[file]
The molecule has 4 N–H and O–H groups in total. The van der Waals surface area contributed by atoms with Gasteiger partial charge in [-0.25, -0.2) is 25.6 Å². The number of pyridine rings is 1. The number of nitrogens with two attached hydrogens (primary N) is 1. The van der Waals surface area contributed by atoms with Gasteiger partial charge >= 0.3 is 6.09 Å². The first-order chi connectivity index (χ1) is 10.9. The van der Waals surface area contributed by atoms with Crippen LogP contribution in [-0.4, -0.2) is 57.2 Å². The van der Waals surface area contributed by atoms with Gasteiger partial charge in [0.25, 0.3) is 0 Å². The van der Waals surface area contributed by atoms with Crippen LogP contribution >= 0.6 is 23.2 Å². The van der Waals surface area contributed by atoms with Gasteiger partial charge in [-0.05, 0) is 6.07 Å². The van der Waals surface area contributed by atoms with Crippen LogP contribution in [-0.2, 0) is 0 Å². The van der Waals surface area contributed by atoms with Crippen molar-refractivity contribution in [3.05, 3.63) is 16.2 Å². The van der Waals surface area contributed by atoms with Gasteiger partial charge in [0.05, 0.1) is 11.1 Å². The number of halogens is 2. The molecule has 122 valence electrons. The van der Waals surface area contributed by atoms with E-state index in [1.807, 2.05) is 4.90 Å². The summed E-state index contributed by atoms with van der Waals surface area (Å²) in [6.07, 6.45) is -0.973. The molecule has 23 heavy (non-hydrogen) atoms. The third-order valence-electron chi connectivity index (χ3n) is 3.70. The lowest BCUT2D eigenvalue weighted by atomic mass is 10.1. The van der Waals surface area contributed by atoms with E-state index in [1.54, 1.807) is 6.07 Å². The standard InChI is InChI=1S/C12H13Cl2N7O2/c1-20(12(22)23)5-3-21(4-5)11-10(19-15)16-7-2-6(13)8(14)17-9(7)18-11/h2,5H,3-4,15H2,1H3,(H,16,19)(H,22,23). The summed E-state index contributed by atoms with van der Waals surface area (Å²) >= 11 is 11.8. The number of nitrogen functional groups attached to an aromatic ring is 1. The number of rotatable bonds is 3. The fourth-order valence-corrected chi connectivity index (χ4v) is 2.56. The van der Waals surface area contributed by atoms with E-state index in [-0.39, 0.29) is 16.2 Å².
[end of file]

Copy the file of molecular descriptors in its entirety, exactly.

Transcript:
The molecule has 4 N–H and O–H groups in total. The van der Waals surface area contributed by atoms with Gasteiger partial charge in [-0.25, -0.2) is 25.6 Å². The number of pyridine rings is 1. The number of nitrogens with two attached hydrogens (primary N) is 1. The van der Waals surface area contributed by atoms with Gasteiger partial charge >= 0.3 is 6.09 Å². The first-order chi connectivity index (χ1) is 10.9. The van der Waals surface area contributed by atoms with Crippen LogP contribution in [-0.4, -0.2) is 57.2 Å². The van der Waals surface area contributed by atoms with Gasteiger partial charge in [0.25, 0.3) is 0 Å². The van der Waals surface area contributed by atoms with Crippen LogP contribution >= 0.6 is 23.2 Å². The van der Waals surface area contributed by atoms with Gasteiger partial charge in [-0.05, 0) is 6.07 Å². The van der Waals surface area contributed by atoms with Crippen LogP contribution in [-0.2, 0) is 0 Å². The van der Waals surface area contributed by atoms with Crippen molar-refractivity contribution in [3.05, 3.63) is 16.2 Å². The van der Waals surface area contributed by atoms with Gasteiger partial charge in [0.05, 0.1) is 11.1 Å². The number of halogens is 2. The molecule has 122 valence electrons. The van der Waals surface area contributed by atoms with E-state index in [1.807, 2.05) is 4.90 Å². The summed E-state index contributed by atoms with van der Waals surface area (Å²) in [6.07, 6.45) is -0.973. The molecule has 23 heavy (non-hydrogen) atoms. The third-order valence-electron chi connectivity index (χ3n) is 3.70. The lowest BCUT2D eigenvalue weighted by atomic mass is 10.1. The van der Waals surface area contributed by atoms with E-state index in [1.54, 1.807) is 6.07 Å². The standard InChI is InChI=1S/C12H13Cl2N7O2/c1-20(12(22)23)5-3-21(4-5)11-10(19-15)16-7-2-6(13)8(14)17-9(7)18-11/h2,5H,3-4,15H2,1H3,(H,16,19)(H,22,23). The summed E-state index contributed by atoms with van der Waals surface area (Å²) >= 11 is 11.8. The number of nitrogen functional groups attached to an aromatic ring is 1. The number of rotatable bonds is 3. The fourth-order valence-corrected chi connectivity index (χ4v) is 2.56. The van der Waals surface area contributed by atoms with E-state index in [-0.39, 0.29) is 16.2 Å².